Keep your kneaded eraser clean by continually kneading it! If you don't keep turning the eraser in on itself, it will not be able to erase more graphite, as the surface will already be overloaded with too much graphite. Keep finding a new surface to use.

The reflected light is the area of the shadow on an object that is lighter than the darkest part of the shadow. This lighter area within the shadow receives more light because the shape of the form in that area turns in a particular way or begins to face a new direction, and so can be influenced by light that is bouncing off other nearby forms or surfaces. The reflected light may also be caused by a secondary light source.

Dean, as an art instructor, has a saying that he finds himself often repeating to his students: "Don't fall in love with the reflected lights!" The reason for saying this is because many students tend to overmodel or overstate the lightness of the reflected light by making it as light as, or lighter than, the tones in the lit part of the form.

The most likely reason for this overstatement of lightness is the tendency to focus only on the tones within the shadow and not consider the shadow in relation to the light part of the form. The result of overmodeling a form is that instead of enhancing the volume of the form, it does the opposite and flattens it out. It is an understandable phenomenon. In the quest to heighten the three-dimensionality of objects, we try to use all of the devices at our disposal to create the illusion of reality. We see that seductive reflected light in the shadow, and we "run" with it. This is an example of why it is so important, when looking at your subject, to try not to look "into" one small area, but to compare a given area against all of the other areas of your drawing in order to create a scale of tonal relationships. This will render convincing light, form, and space in your work. Look at drawings by great masters. You will see how they understate the reflected light.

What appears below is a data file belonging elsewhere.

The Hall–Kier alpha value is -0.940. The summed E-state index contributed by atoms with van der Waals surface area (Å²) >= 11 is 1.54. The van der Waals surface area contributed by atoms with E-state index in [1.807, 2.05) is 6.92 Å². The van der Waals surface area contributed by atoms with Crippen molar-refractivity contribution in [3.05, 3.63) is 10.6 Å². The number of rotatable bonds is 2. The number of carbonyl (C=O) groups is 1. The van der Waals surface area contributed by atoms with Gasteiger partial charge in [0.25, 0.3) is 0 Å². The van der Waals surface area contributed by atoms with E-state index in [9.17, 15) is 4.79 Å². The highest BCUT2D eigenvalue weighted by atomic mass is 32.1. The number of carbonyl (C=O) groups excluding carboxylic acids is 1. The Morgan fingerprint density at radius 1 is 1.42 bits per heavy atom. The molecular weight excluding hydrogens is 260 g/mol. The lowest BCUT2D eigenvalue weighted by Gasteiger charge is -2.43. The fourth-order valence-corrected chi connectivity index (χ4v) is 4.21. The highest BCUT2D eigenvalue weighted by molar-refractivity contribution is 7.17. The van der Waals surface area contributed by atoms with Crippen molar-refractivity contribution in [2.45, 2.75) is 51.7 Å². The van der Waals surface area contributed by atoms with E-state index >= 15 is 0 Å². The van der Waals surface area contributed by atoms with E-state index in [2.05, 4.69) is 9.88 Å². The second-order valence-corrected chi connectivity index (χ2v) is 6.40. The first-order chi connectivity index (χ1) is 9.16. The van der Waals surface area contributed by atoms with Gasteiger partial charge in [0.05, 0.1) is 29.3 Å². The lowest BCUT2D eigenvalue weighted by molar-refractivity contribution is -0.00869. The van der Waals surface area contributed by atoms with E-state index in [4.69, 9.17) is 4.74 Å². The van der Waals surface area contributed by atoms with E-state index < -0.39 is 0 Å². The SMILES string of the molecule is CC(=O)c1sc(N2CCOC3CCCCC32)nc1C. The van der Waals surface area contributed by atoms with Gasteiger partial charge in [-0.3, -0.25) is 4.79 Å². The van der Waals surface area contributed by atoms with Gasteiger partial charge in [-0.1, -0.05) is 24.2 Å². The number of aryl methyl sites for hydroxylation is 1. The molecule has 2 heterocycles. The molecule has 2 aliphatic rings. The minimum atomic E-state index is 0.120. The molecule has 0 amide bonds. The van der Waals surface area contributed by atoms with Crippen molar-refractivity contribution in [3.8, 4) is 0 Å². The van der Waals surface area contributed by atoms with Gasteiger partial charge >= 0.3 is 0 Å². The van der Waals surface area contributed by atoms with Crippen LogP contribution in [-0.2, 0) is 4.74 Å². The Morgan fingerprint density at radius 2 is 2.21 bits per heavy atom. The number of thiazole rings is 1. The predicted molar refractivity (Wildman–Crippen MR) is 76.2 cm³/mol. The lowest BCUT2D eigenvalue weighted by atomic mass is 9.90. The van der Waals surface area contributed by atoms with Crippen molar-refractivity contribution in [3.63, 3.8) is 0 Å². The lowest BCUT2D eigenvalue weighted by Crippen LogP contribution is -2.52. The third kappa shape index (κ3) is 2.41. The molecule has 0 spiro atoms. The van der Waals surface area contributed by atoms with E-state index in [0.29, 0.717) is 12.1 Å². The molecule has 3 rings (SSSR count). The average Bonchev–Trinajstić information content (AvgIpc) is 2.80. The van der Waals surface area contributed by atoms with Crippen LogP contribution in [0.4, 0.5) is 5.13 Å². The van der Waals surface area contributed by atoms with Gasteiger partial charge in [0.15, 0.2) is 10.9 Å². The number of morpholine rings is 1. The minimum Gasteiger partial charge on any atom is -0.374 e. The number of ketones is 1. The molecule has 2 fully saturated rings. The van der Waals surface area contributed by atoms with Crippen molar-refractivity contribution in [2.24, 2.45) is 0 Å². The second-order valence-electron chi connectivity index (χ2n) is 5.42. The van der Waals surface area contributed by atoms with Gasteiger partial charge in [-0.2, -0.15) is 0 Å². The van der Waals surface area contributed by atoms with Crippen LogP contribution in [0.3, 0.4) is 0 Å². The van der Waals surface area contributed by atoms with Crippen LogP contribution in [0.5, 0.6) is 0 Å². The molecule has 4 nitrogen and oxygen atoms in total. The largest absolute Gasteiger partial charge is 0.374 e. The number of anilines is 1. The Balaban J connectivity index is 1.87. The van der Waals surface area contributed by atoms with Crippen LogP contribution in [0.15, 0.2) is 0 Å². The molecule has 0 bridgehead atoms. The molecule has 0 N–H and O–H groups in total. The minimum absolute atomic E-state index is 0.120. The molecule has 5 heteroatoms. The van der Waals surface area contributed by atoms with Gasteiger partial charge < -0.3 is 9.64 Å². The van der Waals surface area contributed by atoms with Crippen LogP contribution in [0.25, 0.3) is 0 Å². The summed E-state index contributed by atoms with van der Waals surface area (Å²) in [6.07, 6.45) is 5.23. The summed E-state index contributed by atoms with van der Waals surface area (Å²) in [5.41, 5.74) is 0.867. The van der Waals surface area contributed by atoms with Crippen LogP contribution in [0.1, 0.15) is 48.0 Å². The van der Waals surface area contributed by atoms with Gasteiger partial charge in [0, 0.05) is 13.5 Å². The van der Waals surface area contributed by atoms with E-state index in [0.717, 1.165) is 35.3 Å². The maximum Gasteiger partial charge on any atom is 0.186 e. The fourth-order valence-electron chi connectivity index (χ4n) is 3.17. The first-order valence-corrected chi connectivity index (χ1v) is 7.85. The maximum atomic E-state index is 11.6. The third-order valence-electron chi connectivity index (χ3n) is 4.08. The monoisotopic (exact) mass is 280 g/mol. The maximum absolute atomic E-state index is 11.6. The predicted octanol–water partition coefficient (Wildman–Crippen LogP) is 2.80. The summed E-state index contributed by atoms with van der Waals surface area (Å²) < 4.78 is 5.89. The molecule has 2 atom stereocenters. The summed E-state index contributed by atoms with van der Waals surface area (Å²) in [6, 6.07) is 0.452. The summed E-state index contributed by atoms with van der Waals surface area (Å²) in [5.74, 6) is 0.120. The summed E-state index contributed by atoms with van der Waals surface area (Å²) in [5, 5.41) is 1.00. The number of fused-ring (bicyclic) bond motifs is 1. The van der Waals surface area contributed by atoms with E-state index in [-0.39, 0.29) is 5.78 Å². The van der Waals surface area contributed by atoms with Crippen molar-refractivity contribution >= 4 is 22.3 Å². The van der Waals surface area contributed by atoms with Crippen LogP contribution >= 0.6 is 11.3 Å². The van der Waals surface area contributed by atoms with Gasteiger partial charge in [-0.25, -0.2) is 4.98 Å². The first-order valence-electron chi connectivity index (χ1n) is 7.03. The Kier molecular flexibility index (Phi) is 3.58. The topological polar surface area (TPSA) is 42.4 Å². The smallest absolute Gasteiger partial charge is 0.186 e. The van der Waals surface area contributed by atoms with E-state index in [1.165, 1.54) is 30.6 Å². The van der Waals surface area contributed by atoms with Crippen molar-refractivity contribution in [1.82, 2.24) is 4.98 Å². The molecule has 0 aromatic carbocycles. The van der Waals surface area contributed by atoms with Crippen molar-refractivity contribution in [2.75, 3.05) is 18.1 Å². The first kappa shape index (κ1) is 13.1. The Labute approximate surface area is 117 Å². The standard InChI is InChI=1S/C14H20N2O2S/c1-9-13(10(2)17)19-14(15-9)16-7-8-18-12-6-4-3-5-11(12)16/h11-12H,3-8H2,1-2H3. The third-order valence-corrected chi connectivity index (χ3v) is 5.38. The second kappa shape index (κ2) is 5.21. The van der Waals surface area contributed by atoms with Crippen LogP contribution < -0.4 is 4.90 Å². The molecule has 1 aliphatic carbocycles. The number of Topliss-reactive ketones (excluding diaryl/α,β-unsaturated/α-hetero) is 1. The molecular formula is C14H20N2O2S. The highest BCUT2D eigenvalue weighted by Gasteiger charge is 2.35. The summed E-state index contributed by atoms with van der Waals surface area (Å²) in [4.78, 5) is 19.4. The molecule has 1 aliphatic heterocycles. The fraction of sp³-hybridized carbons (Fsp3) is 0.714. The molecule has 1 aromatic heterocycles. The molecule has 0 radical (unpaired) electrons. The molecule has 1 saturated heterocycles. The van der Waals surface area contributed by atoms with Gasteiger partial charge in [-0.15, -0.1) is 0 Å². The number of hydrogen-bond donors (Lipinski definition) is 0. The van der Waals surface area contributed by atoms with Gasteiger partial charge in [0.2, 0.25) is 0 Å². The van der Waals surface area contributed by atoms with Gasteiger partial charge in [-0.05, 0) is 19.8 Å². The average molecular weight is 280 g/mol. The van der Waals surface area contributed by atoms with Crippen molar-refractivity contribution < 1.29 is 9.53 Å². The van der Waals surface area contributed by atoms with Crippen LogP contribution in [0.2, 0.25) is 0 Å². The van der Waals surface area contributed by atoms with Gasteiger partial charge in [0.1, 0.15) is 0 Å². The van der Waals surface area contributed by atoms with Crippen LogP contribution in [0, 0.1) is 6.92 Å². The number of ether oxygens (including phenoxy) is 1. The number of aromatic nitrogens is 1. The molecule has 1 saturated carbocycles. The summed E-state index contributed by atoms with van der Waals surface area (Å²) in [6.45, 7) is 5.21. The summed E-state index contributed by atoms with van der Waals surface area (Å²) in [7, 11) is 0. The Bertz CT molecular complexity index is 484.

The detail above illustrates the use of reflected light on all three objects—apple, vase, and orange—from the still life used as a previous example. Notice how the reflected light helps give the illusion of the form turning away from the viewer, thus enhancing its voluminous quality.

In the portrait, the reflected light is functioning in a similar manner. It allows the center of the face, where the features are, to come forward, while the reflected light in the shadow recedes spatially. Notice that the tone of the reflected light is substantially darker than the tones on the light side of the form. The use of reflected light also adds a transparency to the shadow.

Tone Building Drawings

Head Study, by Dean Fisher

Head Study, by Dean Fisher

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